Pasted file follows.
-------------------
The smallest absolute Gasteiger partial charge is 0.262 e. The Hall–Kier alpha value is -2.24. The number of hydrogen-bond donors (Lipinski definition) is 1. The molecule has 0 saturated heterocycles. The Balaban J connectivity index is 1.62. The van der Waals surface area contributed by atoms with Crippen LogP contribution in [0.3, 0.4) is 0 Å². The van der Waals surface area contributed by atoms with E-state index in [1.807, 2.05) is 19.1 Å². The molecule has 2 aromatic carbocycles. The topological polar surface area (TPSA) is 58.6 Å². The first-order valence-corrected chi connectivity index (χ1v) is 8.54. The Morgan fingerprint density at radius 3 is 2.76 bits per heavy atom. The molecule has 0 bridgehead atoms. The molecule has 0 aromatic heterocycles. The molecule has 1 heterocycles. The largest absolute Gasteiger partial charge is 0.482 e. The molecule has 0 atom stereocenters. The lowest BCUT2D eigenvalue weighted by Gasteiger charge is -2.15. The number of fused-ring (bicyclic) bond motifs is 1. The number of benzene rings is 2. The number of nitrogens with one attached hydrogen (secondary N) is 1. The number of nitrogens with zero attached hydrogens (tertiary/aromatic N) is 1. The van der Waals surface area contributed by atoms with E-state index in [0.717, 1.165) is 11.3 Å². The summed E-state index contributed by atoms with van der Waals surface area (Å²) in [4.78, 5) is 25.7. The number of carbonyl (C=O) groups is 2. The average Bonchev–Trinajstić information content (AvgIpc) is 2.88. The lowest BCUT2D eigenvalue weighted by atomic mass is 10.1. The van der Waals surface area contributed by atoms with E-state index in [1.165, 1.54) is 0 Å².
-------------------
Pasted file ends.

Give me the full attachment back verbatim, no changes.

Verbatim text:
The smallest absolute Gasteiger partial charge is 0.262 e. The Hall–Kier alpha value is -2.24. The number of hydrogen-bond donors (Lipinski definition) is 1. The molecule has 0 saturated heterocycles. The Balaban J connectivity index is 1.62. The van der Waals surface area contributed by atoms with Crippen LogP contribution in [0.3, 0.4) is 0 Å². The van der Waals surface area contributed by atoms with E-state index in [1.807, 2.05) is 19.1 Å². The molecule has 2 aromatic carbocycles. The topological polar surface area (TPSA) is 58.6 Å². The first-order valence-corrected chi connectivity index (χ1v) is 8.54. The Morgan fingerprint density at radius 3 is 2.76 bits per heavy atom. The molecule has 0 bridgehead atoms. The molecule has 0 aromatic heterocycles. The molecule has 1 heterocycles. The largest absolute Gasteiger partial charge is 0.482 e. The molecule has 0 atom stereocenters. The lowest BCUT2D eigenvalue weighted by Gasteiger charge is -2.15. The number of fused-ring (bicyclic) bond motifs is 1. The number of benzene rings is 2. The number of nitrogens with one attached hydrogen (secondary N) is 1. The number of nitrogens with zero attached hydrogens (tertiary/aromatic N) is 1. The van der Waals surface area contributed by atoms with E-state index in [0.717, 1.165) is 11.3 Å². The summed E-state index contributed by atoms with van der Waals surface area (Å²) in [4.78, 5) is 25.7. The number of carbonyl (C=O) groups is 2. The average Bonchev–Trinajstić information content (AvgIpc) is 2.88. The lowest BCUT2D eigenvalue weighted by atomic mass is 10.1. The van der Waals surface area contributed by atoms with E-state index in [1.165, 1.54) is 0 Å².